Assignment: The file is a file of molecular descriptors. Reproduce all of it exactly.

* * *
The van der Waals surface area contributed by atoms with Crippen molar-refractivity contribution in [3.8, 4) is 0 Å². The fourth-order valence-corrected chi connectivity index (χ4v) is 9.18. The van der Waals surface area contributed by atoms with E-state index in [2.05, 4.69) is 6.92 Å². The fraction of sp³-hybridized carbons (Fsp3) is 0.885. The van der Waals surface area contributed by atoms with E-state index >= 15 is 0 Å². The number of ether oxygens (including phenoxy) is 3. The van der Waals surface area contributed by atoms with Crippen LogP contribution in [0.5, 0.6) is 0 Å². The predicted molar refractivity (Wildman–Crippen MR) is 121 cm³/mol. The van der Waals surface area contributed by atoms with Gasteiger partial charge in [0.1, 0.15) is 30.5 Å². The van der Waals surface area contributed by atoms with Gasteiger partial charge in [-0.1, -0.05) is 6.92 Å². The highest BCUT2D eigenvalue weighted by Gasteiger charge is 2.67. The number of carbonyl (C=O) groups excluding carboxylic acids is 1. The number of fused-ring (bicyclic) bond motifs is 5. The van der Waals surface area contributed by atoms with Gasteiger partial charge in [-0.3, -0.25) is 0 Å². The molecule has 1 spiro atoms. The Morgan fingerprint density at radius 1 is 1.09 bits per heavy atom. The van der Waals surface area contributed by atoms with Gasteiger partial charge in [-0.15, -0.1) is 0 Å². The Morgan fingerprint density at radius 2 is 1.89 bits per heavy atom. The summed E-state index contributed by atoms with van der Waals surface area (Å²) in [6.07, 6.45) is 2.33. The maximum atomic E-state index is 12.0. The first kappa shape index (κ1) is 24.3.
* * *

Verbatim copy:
The van der Waals surface area contributed by atoms with Crippen molar-refractivity contribution in [3.8, 4) is 0 Å². The fourth-order valence-corrected chi connectivity index (χ4v) is 9.18. The van der Waals surface area contributed by atoms with E-state index in [2.05, 4.69) is 6.92 Å². The fraction of sp³-hybridized carbons (Fsp3) is 0.885. The van der Waals surface area contributed by atoms with E-state index >= 15 is 0 Å². The number of ether oxygens (including phenoxy) is 3. The van der Waals surface area contributed by atoms with Crippen LogP contribution in [0.5, 0.6) is 0 Å². The predicted molar refractivity (Wildman–Crippen MR) is 121 cm³/mol. The van der Waals surface area contributed by atoms with Gasteiger partial charge in [0.1, 0.15) is 30.5 Å². The van der Waals surface area contributed by atoms with Gasteiger partial charge in [-0.1, -0.05) is 6.92 Å². The highest BCUT2D eigenvalue weighted by Gasteiger charge is 2.67. The number of carbonyl (C=O) groups excluding carboxylic acids is 1. The number of fused-ring (bicyclic) bond motifs is 5. The van der Waals surface area contributed by atoms with Gasteiger partial charge in [-0.3, -0.25) is 0 Å². The molecule has 1 spiro atoms. The Morgan fingerprint density at radius 1 is 1.09 bits per heavy atom. The van der Waals surface area contributed by atoms with Gasteiger partial charge in [-0.15, -0.1) is 0 Å². The Morgan fingerprint density at radius 2 is 1.89 bits per heavy atom. The summed E-state index contributed by atoms with van der Waals surface area (Å²) in [6.07, 6.45) is 2.33. The maximum atomic E-state index is 12.0. The first kappa shape index (κ1) is 24.3.